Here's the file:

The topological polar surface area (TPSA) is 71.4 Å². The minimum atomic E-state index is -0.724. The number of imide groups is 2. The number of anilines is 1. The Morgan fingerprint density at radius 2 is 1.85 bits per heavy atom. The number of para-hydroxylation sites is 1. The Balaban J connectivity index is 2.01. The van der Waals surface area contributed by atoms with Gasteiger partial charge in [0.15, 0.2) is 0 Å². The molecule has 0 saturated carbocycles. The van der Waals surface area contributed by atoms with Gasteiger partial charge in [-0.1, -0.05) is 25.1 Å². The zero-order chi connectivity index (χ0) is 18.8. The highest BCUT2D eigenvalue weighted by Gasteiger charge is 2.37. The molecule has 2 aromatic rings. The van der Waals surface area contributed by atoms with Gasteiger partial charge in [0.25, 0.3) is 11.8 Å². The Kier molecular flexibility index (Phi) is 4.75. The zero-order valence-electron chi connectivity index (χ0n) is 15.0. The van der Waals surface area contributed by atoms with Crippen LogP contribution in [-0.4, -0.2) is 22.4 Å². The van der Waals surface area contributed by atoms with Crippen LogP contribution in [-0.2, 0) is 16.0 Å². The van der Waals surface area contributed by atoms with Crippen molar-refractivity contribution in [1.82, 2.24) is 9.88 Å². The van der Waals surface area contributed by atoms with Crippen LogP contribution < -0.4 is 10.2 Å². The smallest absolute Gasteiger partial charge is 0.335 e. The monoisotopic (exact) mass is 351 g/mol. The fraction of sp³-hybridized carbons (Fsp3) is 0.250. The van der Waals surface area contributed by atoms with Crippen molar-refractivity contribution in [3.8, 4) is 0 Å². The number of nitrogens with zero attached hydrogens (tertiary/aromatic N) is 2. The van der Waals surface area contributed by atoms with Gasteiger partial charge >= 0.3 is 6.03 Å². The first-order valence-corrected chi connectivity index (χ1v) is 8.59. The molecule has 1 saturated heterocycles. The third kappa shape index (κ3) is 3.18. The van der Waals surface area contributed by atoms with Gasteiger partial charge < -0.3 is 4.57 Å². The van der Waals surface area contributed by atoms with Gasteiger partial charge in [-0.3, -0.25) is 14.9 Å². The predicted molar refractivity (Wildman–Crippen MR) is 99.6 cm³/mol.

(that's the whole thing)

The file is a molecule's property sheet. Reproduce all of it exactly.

The topological polar surface area (TPSA) is 71.4 Å². The minimum atomic E-state index is -0.724. The number of imide groups is 2. The number of anilines is 1. The Morgan fingerprint density at radius 2 is 1.85 bits per heavy atom. The number of para-hydroxylation sites is 1. The Balaban J connectivity index is 2.01. The van der Waals surface area contributed by atoms with Gasteiger partial charge in [0.15, 0.2) is 0 Å². The molecule has 0 saturated carbocycles. The van der Waals surface area contributed by atoms with Gasteiger partial charge in [-0.1, -0.05) is 25.1 Å². The zero-order chi connectivity index (χ0) is 18.8. The highest BCUT2D eigenvalue weighted by Gasteiger charge is 2.37. The molecule has 2 aromatic rings. The van der Waals surface area contributed by atoms with Gasteiger partial charge in [0.25, 0.3) is 11.8 Å². The Kier molecular flexibility index (Phi) is 4.75. The zero-order valence-electron chi connectivity index (χ0n) is 15.0. The van der Waals surface area contributed by atoms with Crippen LogP contribution in [-0.4, -0.2) is 22.4 Å². The van der Waals surface area contributed by atoms with Crippen LogP contribution in [-0.2, 0) is 16.0 Å². The van der Waals surface area contributed by atoms with Crippen molar-refractivity contribution in [1.82, 2.24) is 9.88 Å². The van der Waals surface area contributed by atoms with Crippen LogP contribution < -0.4 is 10.2 Å². The smallest absolute Gasteiger partial charge is 0.335 e. The monoisotopic (exact) mass is 351 g/mol. The fraction of sp³-hybridized carbons (Fsp3) is 0.250. The van der Waals surface area contributed by atoms with Crippen molar-refractivity contribution in [3.8, 4) is 0 Å². The number of nitrogens with zero attached hydrogens (tertiary/aromatic N) is 2. The van der Waals surface area contributed by atoms with Gasteiger partial charge >= 0.3 is 6.03 Å². The first-order valence-corrected chi connectivity index (χ1v) is 8.59. The molecule has 1 saturated heterocycles. The third kappa shape index (κ3) is 3.18. The van der Waals surface area contributed by atoms with Gasteiger partial charge < -0.3 is 4.57 Å². The van der Waals surface area contributed by atoms with Gasteiger partial charge in [-0.3, -0.25) is 14.9 Å². The predicted molar refractivity (Wildman–Crippen MR) is 99.6 cm³/mol.